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TFSA: Start Investing in Stocks With Just $1,000

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I started off with $1,000 not too long ago. I saved up after a few months on my first job and finally had enough money to do something I’d been waiting to try: invest in stocks. However, I made the fatal mistake of dumping the entire amount into a single tech stock that was dominating the headlines at the time. 

Every year, millions of people start off just like me and don’t know how to take their first steps. To make things a little easier, here are three ways I would recommend first-time investors dip their toes in the stock market. 

Active

Let’s start with the most exciting investment strategy of them all: picking individual stocks. Buying a small piece of an enterprise that is either growing rapidly or generating tremendous profits is an excellent way to spend your first $1,000. The right investment at the right time could be life-altering for a beginner. 

However, if you’re going to pick stocks, you need to avoid the most common pitfalls. Don’t invest everything into a single stock that excites you. Instead, do your homework and dig into the financials to see if you truly understand the company. It’s preferable to start by investing in an industry you work in or have intimate knowledge of. 

You also need to avoid the risk of concentration. Split your $1,000 in more than one stock, preferably four or more, to mitigate your risk of losing money. Diversification is an underrated tool that will help you create wealth over the long-run.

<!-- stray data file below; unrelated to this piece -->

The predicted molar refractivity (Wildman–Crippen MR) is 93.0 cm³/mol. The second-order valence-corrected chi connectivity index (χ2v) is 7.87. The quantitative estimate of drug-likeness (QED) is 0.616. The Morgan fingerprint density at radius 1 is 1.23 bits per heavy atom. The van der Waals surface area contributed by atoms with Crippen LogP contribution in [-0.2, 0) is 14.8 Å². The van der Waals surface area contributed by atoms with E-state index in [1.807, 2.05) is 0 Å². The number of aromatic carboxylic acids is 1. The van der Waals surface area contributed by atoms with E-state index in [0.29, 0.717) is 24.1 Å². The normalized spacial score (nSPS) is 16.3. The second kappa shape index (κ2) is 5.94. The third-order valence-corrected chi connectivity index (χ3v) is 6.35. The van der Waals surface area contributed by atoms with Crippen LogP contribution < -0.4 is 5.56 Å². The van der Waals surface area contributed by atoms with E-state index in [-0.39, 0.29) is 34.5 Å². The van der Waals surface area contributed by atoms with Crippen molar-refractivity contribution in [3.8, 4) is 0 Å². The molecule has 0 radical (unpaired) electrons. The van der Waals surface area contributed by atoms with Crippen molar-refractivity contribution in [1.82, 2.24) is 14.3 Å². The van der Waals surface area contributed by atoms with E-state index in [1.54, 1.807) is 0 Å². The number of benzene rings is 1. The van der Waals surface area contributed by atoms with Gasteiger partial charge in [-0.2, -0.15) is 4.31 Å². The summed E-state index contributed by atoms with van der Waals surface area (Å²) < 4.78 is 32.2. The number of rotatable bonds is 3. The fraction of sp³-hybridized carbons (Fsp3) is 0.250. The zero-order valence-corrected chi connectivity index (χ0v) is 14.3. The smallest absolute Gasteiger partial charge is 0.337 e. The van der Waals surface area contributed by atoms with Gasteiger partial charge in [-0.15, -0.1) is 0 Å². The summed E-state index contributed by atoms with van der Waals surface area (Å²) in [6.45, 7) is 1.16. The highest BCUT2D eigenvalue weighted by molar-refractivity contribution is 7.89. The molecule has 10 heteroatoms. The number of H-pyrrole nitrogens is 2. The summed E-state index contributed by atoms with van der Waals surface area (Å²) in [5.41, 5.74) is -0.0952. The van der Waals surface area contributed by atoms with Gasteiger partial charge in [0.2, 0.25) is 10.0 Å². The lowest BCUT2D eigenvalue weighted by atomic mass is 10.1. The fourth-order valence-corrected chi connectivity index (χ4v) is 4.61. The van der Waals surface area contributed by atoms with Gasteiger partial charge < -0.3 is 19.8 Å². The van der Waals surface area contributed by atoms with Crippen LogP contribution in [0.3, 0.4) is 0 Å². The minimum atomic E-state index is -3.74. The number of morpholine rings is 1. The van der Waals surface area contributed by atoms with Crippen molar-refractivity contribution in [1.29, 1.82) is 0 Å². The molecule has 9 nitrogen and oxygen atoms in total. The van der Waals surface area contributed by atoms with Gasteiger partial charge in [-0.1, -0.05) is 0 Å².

Passive

Of course, you don’t need to be an expert stock picker or investment professional to make money in the stock market. Rather, you can take the approach millions of investors adopt every year and simply put your investments on autopilot by pouring your money into low cost index funds. 

An index fund simply buys all the stocks on any given stock market. Academic research suggests that this level of diversification limits downside and gives investors enough exposure to the upside in a country’s economy. In other words, you can generate respectable returns without doing much work at all. 

The iShares S&P/TSX 60 Index, for example, tracks the performance of the 60 largest stocks on the Canadian stock market. It has delivered a 6.7% compounded annual return since 2010, which is much better than most individual stocks. 

If you prefer an index that tracks the S&P 500 or India’s Nifty 50 or China’s Shanghai Composite, you can find those funds listed in Canada too. You can bet on the economy you’re most optimistic about. Over the long term, they should all deliver decent returns. 

Real estate

Stocks aren’t the only option for your first $1,000, however. There are plenty of funds that offer exposure to property instead of corporations. Real estate investment trusts (REITs) trade on the stock exchange like regular stocks, but offer dividends that are derived from the rental income on properties that the trust owns. 

The SmartCentres Real Estate Investment Trust, for example, owns mega-malls across Canada while Allied Properties REIT owns offices. $1,000 invested in any REIT should deliver between $20 to $80 in recurring annual income. As rents increase and the REIT grows, the dividends should increase as well. 

REITs are a great option if you prefer the cash flow and stability of tangible properties.

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This article represents the opinion of the writer, who may disagree with the “official” recommendation position of a Motley Fool premium service or advisor. We’re Motley! Questioning an investing thesis — even one of our own — helps us all think critically about investing and make decisions that help us become smarter, happier, and richer, so we sometimes publish articles that may not be in line with recommendations, rankings or other content.

Fool contributor Vishesh Raisinghani has no position in any of the stocks mentioned. 

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